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Q & A: Is machine cast lead more prone to discolouration than rolled?

Midland Lead Q & A: How can I best store lead sheet?


As with last month’s ‘Ask Midland Lead’ column, which queried machine cast lead’s chemical composition, this month’s newsletter reader question was also mirrored in our recent industry research findings: “Is machine cast lead more prone to discolouration than rolled?”



The survey, which collated the views of over 250 lead merchants and end users, found that while for many no distinction is made between machine cast and rolled lead, where distinction was noted, the idea that machine cast lead is prone to discolouration, while rolled remains shiny, was prevalent.

Being the only supplier of both machine cast and rolled lead sheet in the UK, we’re continuing on our mission to educate the construction industry when it comes to misconceptions such as this one.

The fact is, all lead sheet begins its life shiny. However, being a naturally sourced material once exposed to the elements lead – whether machine cast or rolled – can get greyer and duller over time.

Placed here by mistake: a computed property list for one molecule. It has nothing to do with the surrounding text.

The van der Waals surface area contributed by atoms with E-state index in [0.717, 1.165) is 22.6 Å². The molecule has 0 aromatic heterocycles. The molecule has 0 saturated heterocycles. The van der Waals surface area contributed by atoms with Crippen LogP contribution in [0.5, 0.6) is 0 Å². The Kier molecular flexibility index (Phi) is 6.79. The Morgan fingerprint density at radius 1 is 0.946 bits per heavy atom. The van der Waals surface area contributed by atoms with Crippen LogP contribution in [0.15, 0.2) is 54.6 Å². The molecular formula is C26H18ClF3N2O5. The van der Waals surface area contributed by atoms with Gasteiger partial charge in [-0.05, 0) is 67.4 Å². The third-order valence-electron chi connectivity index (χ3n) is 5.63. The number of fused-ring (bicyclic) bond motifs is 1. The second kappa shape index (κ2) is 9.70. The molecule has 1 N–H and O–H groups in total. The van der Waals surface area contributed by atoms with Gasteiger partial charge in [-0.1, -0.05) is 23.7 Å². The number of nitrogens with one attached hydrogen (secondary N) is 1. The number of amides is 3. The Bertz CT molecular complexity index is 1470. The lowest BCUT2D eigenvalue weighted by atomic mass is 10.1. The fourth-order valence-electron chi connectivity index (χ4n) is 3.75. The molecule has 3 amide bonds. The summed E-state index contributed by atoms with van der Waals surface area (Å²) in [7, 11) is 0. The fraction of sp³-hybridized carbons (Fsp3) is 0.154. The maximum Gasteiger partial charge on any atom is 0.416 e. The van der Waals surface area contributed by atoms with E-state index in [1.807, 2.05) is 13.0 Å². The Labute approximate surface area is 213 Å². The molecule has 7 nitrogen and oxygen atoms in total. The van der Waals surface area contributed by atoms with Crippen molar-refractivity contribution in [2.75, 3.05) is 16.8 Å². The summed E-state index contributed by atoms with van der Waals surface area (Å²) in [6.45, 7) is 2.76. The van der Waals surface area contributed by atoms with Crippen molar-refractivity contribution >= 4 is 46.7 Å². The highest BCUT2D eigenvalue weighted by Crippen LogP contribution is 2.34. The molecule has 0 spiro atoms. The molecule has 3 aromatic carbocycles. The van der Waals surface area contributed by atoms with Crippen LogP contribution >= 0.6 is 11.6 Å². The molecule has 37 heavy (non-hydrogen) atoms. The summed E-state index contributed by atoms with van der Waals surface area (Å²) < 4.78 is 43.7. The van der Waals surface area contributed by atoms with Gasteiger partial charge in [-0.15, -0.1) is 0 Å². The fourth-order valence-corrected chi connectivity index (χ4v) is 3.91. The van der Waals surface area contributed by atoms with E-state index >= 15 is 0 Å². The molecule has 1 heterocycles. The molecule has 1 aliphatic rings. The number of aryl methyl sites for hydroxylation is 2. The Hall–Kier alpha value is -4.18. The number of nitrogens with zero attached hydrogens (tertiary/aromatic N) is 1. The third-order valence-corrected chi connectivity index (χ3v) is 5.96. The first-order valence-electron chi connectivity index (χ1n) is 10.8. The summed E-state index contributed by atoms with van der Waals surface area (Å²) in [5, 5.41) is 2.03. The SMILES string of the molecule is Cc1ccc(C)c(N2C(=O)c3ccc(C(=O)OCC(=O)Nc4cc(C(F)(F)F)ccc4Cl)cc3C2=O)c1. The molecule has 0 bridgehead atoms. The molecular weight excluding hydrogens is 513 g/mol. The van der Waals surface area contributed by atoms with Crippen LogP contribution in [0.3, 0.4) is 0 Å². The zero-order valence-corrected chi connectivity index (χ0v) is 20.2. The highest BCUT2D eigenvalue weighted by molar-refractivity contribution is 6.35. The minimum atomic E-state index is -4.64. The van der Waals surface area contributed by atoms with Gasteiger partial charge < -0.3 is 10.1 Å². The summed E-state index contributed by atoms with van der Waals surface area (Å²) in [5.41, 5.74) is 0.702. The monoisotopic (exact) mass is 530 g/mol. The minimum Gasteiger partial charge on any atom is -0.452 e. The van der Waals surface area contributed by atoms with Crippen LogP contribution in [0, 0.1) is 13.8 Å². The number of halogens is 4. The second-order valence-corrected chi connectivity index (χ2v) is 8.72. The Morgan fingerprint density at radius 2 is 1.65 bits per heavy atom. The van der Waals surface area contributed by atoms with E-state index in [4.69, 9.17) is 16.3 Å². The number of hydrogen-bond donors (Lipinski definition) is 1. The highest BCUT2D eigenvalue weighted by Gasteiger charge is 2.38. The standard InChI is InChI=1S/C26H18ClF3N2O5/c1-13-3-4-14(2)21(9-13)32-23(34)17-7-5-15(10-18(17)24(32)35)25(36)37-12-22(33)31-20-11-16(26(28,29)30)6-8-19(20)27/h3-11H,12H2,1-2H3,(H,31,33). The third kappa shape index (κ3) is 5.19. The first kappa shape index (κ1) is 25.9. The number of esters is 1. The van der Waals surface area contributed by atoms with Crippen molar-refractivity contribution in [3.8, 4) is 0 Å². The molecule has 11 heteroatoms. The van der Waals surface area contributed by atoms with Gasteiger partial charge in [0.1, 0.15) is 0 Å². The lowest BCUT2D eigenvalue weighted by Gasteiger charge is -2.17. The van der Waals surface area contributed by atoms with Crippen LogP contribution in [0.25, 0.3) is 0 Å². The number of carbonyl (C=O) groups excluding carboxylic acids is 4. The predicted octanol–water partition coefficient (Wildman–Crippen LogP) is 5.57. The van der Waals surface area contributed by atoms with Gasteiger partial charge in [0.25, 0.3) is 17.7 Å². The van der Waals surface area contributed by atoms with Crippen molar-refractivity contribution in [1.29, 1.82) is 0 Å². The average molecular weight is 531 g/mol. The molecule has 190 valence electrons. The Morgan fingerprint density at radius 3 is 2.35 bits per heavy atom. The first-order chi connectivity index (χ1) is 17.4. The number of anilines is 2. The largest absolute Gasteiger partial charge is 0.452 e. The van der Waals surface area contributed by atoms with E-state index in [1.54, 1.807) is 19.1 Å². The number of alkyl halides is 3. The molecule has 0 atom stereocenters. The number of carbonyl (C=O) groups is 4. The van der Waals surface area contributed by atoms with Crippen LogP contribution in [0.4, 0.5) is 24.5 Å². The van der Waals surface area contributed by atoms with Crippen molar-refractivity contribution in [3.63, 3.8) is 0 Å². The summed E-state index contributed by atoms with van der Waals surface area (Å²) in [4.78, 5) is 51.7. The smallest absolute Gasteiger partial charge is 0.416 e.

Knowledge around correct installation methods, storage conditions, and restorative and protective products, however, will not only avoid discolouration and keep your lead shiny, but can also bring lead back to its former glory and rid any unsightly stains – regardless of your choice between the two manufacturing methods.

Patination oil and cleaning gel are two prime examples, and products that should be at the top of a roofing professional’s wish list.

Our highly effective cleaning gel works to remove dirt, grime and stains on lead. When applied with a nylon brush or fine wire wool, even very old or ground-on stains can be removed, quickly restoring lead to its natural lustre. This includes light white carbonate stains, caused by lead having not been treated with patination oil, and orange oxide stains, often caused by lead sheet being stored in damp conditions. As such, we always recommend lead be stored in a clean and dry area, ideally off the floor, to avoid trapped moisture between the layers.

If heavy white stains are present, this may be the result of acid cure sealants, which as well as causing stains, can damage lead work. If the lead is fairly new, we recommend removing the sealant, and using a non-acid-curing sealant or traditional mortar.

Once you’ve dealt with the stain and thoroughly cleaned and dried the lead, it’s always advisable to treat the surface with a coating of patination oil; a product developed by the UK lead and building industry specifically to prevent white staining.

For more information on our range of products that work to protect, maintain and restore lead, click here.